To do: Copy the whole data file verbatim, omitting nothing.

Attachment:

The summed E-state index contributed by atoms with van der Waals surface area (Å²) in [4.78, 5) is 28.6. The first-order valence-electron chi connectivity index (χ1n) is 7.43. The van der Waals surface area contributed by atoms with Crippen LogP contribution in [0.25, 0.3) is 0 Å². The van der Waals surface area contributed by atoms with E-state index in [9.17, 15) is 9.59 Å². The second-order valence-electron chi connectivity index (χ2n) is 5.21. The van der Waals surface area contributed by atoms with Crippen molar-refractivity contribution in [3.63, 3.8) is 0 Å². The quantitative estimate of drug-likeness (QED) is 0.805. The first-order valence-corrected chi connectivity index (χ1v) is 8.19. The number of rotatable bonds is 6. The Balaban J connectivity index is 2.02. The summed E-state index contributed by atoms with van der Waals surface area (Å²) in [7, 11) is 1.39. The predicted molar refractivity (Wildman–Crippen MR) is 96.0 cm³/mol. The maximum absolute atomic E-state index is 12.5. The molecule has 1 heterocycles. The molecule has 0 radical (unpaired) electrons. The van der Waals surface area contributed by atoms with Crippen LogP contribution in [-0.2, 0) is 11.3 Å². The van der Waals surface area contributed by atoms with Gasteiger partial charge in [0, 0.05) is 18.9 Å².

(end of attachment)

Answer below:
The summed E-state index contributed by atoms with van der Waals surface area (Å²) in [4.78, 5) is 28.6. The first-order valence-electron chi connectivity index (χ1n) is 7.43. The van der Waals surface area contributed by atoms with Crippen LogP contribution in [0.25, 0.3) is 0 Å². The van der Waals surface area contributed by atoms with E-state index in [9.17, 15) is 9.59 Å². The second-order valence-electron chi connectivity index (χ2n) is 5.21. The van der Waals surface area contributed by atoms with Crippen molar-refractivity contribution in [3.63, 3.8) is 0 Å². The quantitative estimate of drug-likeness (QED) is 0.805. The first-order valence-corrected chi connectivity index (χ1v) is 8.19. The number of rotatable bonds is 6. The Balaban J connectivity index is 2.02. The summed E-state index contributed by atoms with van der Waals surface area (Å²) in [7, 11) is 1.39. The predicted molar refractivity (Wildman–Crippen MR) is 96.0 cm³/mol. The maximum absolute atomic E-state index is 12.5. The molecule has 1 heterocycles. The molecule has 0 radical (unpaired) electrons. The van der Waals surface area contributed by atoms with Crippen LogP contribution in [-0.2, 0) is 11.3 Å². The van der Waals surface area contributed by atoms with Gasteiger partial charge in [0, 0.05) is 18.9 Å².